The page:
Eugene’s conversations (if they could be called that) with Nornocker always ended anti-climactically. Nornocker gave no direct advice for daily living, except from the pulpit (“Repent or you are damned!”), or in formal counseling sessions held particularly for about-to-be-marrieds (“Are you on birth control, dear? Ah, yes, I see. You do know that’s a mortal sin?  See me for confession, dear.  We can handle it.  Don’t worry.  God is understanding. Do you, Jim, know the real meaning of the words, ‘husband’ and ‘father?’  Ah, good. Rehearsal’s at eight – sharp.  I don’t like latecomers, so don’t be tardy, we lock the doors!“). Eugene thought being locked out of one’s own wedding might possibly be a blessing in disguise.

Marriage appeared to him to be a particularly militant institution, populated by unwilling combatants who had taken an oath of service while under emotional duress – amounting to temporary insanity as fired by engorged genitalia. While Eugene’s own parents rarely fought, rarely spoke, rarely looked at one another, they were nonetheless at war. During momentary fits of lust, however, they apparently copulated – well after dark, when the children were sleeping, the doors were all locked, and neither partner had to directly see the other’s naked, flaccid body. Eugene had a rather bizarre childhood view of sex as a result, believing that the female navel somehow accepted the male organ; hence, he believed, his mother’s dismay over baby sister’s extruded umbilical orifice, referred to as an “outy,” and known to be cause for a tragic lifetime with no release from one-piece bathing suits. Boys might have an outy without undue comment, since no one was ever going to stick anything into it – unless, of course, they were trapped in, or naturally inclined toward the restrooms in Greyhound bus stations.

This set of views, as well as others, gradually led Eugene to believe that certain kinds of information were “wrong,” “prejudiced,” or “totally unreliable.” Unfortunately, he couldn’t easily tell which was which, and so left the whole affair to chance, operating on the best of what was currently available, while guarding his rear against yapping dogs and angry, leathershod feet.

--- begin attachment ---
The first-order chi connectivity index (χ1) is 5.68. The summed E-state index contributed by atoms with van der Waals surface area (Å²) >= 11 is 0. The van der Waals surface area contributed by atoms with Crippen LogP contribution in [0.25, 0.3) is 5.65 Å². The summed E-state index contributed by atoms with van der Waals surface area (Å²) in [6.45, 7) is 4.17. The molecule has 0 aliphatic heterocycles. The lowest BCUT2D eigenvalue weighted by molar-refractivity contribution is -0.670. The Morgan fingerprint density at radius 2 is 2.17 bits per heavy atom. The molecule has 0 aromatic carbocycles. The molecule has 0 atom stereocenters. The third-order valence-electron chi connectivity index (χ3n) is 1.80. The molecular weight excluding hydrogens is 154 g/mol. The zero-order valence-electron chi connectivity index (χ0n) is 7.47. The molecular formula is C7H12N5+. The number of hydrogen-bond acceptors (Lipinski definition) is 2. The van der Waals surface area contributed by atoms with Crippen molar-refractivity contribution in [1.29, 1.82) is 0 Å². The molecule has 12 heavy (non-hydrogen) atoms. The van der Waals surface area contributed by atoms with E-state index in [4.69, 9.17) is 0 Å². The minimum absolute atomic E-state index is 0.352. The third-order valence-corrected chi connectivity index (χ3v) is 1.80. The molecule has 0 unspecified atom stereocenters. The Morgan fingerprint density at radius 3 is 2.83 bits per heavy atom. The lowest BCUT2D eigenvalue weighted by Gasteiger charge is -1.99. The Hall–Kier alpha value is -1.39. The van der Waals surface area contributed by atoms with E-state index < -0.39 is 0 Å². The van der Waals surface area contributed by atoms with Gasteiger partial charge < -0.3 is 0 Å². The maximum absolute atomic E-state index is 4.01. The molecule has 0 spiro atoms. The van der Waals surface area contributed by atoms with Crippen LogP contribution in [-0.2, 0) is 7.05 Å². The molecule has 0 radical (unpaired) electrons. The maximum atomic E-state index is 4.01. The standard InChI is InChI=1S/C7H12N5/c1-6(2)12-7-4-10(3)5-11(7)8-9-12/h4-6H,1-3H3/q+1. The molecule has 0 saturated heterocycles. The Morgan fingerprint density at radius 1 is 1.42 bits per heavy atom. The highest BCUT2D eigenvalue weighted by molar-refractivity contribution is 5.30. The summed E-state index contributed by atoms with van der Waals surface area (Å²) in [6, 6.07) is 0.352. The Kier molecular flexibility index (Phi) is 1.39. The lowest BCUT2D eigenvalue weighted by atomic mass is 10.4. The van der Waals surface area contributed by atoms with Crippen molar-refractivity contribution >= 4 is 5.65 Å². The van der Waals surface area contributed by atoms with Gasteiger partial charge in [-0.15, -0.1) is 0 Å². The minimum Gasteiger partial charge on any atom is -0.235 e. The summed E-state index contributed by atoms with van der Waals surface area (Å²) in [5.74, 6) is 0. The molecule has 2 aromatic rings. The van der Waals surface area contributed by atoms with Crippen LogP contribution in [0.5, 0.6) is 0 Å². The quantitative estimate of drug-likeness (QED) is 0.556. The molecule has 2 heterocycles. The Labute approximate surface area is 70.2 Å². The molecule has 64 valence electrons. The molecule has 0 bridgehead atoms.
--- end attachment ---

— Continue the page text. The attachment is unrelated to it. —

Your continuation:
Eugene was again the small boy who stood on the steps of the great cathedral, awed by its spires and turrets, its filigrees and gargoyles, its stained glass windows and golden crosses. Inside was the dark perfumed lair of the Lord God, with its high altar overhung by the bloody plaster body of Jesus Christ, His only begotten son. The outer aisles containing the sea of pews were marked by the boxed dioramas of the Stations of the Cross, which led to the place where the Son died. Old ladies in pillbox hats with veils sat on age-oiled mahogany seats beside straight old men with stiff collars and rose-oiled hair. The air was rich with incense, cologne and perfume. Altar boys ringing bells and flame-tipped candles filled the imagination with flickering images of high holiness, augmented by the mysterious repeated chanting, the rigorous standing, kneeling and sitting – all of which confused his small, earthbound brain and threatened rather than uplifted him. He knew nothing of the acts being performed, wished fervently to leave that enchanted, terrifying palace of extraterrestrial power for some richly-grassed sunlit park, where birds sang sweetly and he could hear the speakers from the ball grounds, buy a hot-dog and a cold drink, watch a butterfly investigate the flowers and close his eyes and dream with the sun’s warmth full on his face.

Eugene often dreamed. In dreaming there was escape and in escape there was peace. For a time, he did not have to do what all of those others wanted – the “big people” who ordered him this way and that, preparing him for “responsibility” and “correctness” and a “grand sense of the indomitable self” unsupported by the frailness of his small body or the muddle of his pliable mind. The world was so confusing, so mixed up with “thisses” and “thats,” propounded by robed men, collared men, high-hatted women, women in scarves, ermines, overalls and nothing at all. There had been a time when nylons had confused him and girls’ underpants had almost consumed him. He could not possibly enter a church when the solitude of confession alone nearly reduced him to paralytic fear and terrible, self-accusatory embarrassment.

But the small boy’s mother stretched out her hand and drew the child up the steps of the cathedral, toward the towering open doors and through the yawning mouth of the massive portal, into the secret, dark sanctuary of the blooded God within.

The Beatniks were fading out, bearing Kerouac’s limp body with them, and the Hippies were coming in, bearing narcotics and flowers, when he first attained political consciousness. One group was too old for him to be a peer; the other was too young to see him as anything except suspicious. He was fascinated and excited by both, but became a member of neither, remaining that impossibility: a non-conforming non-conformist. Left to his own devices, he became one of the first generation of television addicts. He grew up living the lip service on so many lips. As a goal, as a model, the myth reeked of individual power, but the first Superman he ever knew, George Reeves, blew his brains out. How could Superman put a bullet in his head? He wondered. Wouldn’t it just bounce off? The myth, in practiced fact, was a conditioner: a view of the world in carefully molded packaging. Careful, my son, don’t remove the plastic wrap if you don’t want the contents to lose value. Use caution, my son, when stealing peeks into Pandora’s box.